Is it HR’s job to fire employees?
Many of these responsibilities belong to management, and rightly so. That is not to say that HR has no business in the decision to discipline, hire or fire; HR should assist management in these tasks, not replace them.
Consider the decision to fire someone. A human resources staffer does not have the first-hand information to make the decision independently. Direct supervisors have knowledge of an act that requires termination, or are familiar with the performance pattern that led up to the decision to fire.
Hiring falls into a similar category. A new hire does not report to HR, and often the staff only has a slight outline of the job description. Management has the most invested in any hire, so they should have the majority of the input.
HR is to provide support to the manager as they perform the key responsibilities of their jobs. They are essential in providing training to managers in proper interviewing techniques, and to give managers the tools to recruit effectively.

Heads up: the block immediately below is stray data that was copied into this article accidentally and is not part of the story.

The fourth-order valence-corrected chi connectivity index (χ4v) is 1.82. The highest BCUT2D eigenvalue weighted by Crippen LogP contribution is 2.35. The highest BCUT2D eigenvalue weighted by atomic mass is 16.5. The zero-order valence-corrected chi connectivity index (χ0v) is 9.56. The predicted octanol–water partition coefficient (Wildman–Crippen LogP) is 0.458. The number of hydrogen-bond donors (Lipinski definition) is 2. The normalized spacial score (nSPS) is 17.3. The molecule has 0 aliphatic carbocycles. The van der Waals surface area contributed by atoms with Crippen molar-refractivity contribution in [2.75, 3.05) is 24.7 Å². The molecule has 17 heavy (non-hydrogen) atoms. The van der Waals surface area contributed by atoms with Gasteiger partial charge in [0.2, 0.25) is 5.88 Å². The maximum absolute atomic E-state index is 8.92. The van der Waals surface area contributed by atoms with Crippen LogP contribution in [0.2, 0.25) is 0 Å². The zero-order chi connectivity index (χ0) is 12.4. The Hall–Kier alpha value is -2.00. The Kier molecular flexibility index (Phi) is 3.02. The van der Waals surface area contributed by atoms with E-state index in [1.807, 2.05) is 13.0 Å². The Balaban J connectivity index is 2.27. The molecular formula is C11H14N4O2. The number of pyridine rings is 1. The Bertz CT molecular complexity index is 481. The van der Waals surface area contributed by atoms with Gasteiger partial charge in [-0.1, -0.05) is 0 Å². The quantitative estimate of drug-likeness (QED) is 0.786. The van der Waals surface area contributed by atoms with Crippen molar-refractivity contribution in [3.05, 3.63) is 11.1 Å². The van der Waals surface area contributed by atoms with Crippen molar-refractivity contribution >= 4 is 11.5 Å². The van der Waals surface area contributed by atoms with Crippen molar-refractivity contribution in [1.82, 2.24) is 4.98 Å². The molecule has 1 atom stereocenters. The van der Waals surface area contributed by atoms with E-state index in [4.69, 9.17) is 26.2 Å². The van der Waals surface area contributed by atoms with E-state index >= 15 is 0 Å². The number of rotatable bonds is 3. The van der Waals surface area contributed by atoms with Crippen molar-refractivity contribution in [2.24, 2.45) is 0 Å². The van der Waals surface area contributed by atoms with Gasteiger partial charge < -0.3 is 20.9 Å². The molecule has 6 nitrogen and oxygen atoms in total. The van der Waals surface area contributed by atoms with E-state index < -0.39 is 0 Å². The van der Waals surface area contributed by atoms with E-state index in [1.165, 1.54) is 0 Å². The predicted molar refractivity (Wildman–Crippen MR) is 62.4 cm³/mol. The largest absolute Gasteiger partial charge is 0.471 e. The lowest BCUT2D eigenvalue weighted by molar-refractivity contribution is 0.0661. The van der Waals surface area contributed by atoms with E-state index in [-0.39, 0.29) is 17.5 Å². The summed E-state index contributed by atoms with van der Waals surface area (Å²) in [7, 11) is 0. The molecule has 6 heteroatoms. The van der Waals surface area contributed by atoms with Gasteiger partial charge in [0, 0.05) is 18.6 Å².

Nothing is as confusing to many readers than the parameters and responsibilities of the role of HR staff. I receive frequent questions that tell me that the HR person’s organization thinks that she or he should fire employees, discipline employees, write employees up, and hire employees. Nothing is farther from the reality of how these employment actions should occur. These roles are not in the HR job description.
These responsibilities are in the job descriptions of managers and supervisors for many reasons. The most important reason is that the HR person wasn’t there – for any of it. She or he has only hearsay evidence about what occurred from the manager or supervisor…